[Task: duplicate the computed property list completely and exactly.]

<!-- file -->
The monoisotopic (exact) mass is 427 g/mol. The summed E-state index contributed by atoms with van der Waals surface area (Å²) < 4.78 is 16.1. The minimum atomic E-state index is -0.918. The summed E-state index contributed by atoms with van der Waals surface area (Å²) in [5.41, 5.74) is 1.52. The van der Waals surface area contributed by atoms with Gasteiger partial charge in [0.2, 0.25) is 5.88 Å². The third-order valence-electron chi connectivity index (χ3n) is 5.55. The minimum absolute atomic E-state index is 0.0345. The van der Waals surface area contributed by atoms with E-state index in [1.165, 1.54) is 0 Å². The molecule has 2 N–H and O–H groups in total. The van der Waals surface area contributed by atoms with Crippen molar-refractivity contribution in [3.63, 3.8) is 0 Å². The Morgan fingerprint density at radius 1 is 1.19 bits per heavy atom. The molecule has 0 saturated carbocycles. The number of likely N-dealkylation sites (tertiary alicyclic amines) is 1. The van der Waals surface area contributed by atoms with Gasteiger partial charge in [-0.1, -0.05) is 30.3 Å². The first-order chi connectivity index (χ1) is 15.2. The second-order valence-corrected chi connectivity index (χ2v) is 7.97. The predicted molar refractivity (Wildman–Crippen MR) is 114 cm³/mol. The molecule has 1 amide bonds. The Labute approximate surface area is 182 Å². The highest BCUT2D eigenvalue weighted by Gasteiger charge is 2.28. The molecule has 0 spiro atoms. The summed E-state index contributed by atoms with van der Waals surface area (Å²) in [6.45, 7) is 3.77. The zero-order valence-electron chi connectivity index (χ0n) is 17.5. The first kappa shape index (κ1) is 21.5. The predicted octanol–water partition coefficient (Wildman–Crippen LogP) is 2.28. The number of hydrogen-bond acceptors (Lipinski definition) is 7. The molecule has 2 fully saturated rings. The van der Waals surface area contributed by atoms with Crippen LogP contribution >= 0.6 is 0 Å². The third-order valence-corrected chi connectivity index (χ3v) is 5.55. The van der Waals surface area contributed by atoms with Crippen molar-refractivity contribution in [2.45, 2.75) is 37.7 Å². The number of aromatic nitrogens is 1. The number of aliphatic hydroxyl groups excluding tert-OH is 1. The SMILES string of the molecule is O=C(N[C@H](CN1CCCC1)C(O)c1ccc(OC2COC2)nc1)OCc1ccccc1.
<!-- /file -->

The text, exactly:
The monoisotopic (exact) mass is 427 g/mol. The summed E-state index contributed by atoms with van der Waals surface area (Å²) < 4.78 is 16.1. The minimum atomic E-state index is -0.918. The summed E-state index contributed by atoms with van der Waals surface area (Å²) in [5.41, 5.74) is 1.52. The van der Waals surface area contributed by atoms with Gasteiger partial charge in [0.2, 0.25) is 5.88 Å². The third-order valence-electron chi connectivity index (χ3n) is 5.55. The minimum absolute atomic E-state index is 0.0345. The van der Waals surface area contributed by atoms with E-state index in [1.165, 1.54) is 0 Å². The molecule has 2 N–H and O–H groups in total. The van der Waals surface area contributed by atoms with Crippen molar-refractivity contribution in [3.63, 3.8) is 0 Å². The Morgan fingerprint density at radius 1 is 1.19 bits per heavy atom. The molecule has 0 saturated carbocycles. The number of likely N-dealkylation sites (tertiary alicyclic amines) is 1. The van der Waals surface area contributed by atoms with Gasteiger partial charge in [-0.1, -0.05) is 30.3 Å². The first-order chi connectivity index (χ1) is 15.2. The second-order valence-corrected chi connectivity index (χ2v) is 7.97. The predicted molar refractivity (Wildman–Crippen MR) is 114 cm³/mol. The molecule has 1 amide bonds. The Labute approximate surface area is 182 Å². The highest BCUT2D eigenvalue weighted by Gasteiger charge is 2.28. The molecule has 0 spiro atoms. The summed E-state index contributed by atoms with van der Waals surface area (Å²) in [6.45, 7) is 3.77. The zero-order valence-electron chi connectivity index (χ0n) is 17.5. The first kappa shape index (κ1) is 21.5. The predicted octanol–water partition coefficient (Wildman–Crippen LogP) is 2.28. The number of hydrogen-bond acceptors (Lipinski definition) is 7. The molecule has 2 fully saturated rings. The van der Waals surface area contributed by atoms with Crippen LogP contribution >= 0.6 is 0 Å². The third-order valence-corrected chi connectivity index (χ3v) is 5.55. The van der Waals surface area contributed by atoms with Crippen molar-refractivity contribution in [2.45, 2.75) is 37.7 Å². The number of aromatic nitrogens is 1. The number of aliphatic hydroxyl groups excluding tert-OH is 1. The SMILES string of the molecule is O=C(N[C@H](CN1CCCC1)C(O)c1ccc(OC2COC2)nc1)OCc1ccccc1.